The goal of embryo transfer (ET) is to achieve a successful pregnancy after in vitro fertilization (IVF) treatment. A quick, atraumatic, and anatomically properly placed embryo transfer (ET) has always been regarded as quintessential for the achievement of high IVF pregnancy rates (PR). Several factors that may affect the success of an ET have been studied: Ease of the transfer, the location of the embryo deposition, the pre-ET trial transfer, the type of catheter used, the value of resting after ET, and the experience of the physician performing the transfer. The use of ultrasound guidance for ET has been shown in prospective randomized studies as well as meta-analysis to significantly increase embryo implantation, clinical pregnancy and live birth rate, and the easy transfer rates over clinical touch ET. Ultrasound guidance had no effect on multiple and ectopic pregnancy rates as well as on miscarriage rates. The optimal area of embryo deposition in the uterine cavity is probably 1.0-1.5 cm from the fundus resulting in higher PR. US guidance allows accurate visualization of the mid-fundal desirable area. The use of either transabdominal or transvaginal US imaging results in similar PRs. US observation of the marker bubbles has an obvious psychological value to the patient and her spouse. US visualization of post-ET bubble markers reaffirms optimal embryo deposition, but the embryos do move within the uterine cavity after transfer. In addition to the obvious advantages of live US during ET, this technique enables physicians to teach ET without a decline in PR. The disadvantages of US guidance ET are the need for an assistant and the inconvenience for patients of the full bladder. This chapter will review the data available today on the important role of US in ET.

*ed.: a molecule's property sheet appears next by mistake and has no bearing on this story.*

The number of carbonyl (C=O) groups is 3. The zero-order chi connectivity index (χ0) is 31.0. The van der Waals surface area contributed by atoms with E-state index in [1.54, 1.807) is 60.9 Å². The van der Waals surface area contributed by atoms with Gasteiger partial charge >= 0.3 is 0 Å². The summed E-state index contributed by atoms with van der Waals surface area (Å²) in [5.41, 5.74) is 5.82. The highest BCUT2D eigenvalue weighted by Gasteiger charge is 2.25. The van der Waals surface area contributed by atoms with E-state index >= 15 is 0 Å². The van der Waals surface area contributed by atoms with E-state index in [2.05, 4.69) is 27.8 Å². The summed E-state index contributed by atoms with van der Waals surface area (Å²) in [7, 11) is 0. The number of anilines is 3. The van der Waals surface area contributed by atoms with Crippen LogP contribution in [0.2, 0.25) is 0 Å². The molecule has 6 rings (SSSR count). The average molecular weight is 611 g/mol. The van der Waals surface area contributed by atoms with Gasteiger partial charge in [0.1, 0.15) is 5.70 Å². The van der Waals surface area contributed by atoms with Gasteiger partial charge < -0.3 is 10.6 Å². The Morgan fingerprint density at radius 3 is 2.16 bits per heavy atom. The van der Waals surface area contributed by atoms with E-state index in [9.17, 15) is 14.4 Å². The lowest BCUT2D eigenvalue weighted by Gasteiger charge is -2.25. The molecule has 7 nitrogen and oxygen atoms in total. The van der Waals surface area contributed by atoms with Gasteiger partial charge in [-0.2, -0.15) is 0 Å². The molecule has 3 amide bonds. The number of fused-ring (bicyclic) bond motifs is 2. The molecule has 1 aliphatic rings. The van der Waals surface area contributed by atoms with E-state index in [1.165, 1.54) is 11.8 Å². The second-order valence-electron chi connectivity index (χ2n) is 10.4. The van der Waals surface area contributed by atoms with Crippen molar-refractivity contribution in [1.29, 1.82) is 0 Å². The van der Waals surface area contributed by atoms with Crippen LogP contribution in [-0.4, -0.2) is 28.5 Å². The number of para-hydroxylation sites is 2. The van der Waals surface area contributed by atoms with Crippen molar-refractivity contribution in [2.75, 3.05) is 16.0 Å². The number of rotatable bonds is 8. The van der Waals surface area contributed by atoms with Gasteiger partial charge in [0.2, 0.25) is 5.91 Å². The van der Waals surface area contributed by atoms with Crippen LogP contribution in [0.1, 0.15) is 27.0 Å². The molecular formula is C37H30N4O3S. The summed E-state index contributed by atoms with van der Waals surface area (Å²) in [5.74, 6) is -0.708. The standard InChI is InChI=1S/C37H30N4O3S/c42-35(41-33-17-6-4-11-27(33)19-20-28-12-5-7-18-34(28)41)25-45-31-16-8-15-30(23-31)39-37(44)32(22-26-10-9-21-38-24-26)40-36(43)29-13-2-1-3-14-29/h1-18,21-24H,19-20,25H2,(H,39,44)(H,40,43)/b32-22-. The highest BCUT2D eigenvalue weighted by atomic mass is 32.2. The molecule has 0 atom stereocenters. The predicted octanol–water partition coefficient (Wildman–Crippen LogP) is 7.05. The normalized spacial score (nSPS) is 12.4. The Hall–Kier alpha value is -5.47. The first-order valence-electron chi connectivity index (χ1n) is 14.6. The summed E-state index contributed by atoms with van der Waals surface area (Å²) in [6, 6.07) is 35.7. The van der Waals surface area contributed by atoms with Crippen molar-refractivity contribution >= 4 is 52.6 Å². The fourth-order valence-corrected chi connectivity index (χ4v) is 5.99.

|Title of host publication||Ultrasound Imaging in Reproductive Medicine|
|Subtitle of host publication||Advances in Infertility Work-Up, Treatment, and Art|
|Publisher||Springer New York|
|Number of pages||8|
|State||Published - 1 Jan 2014|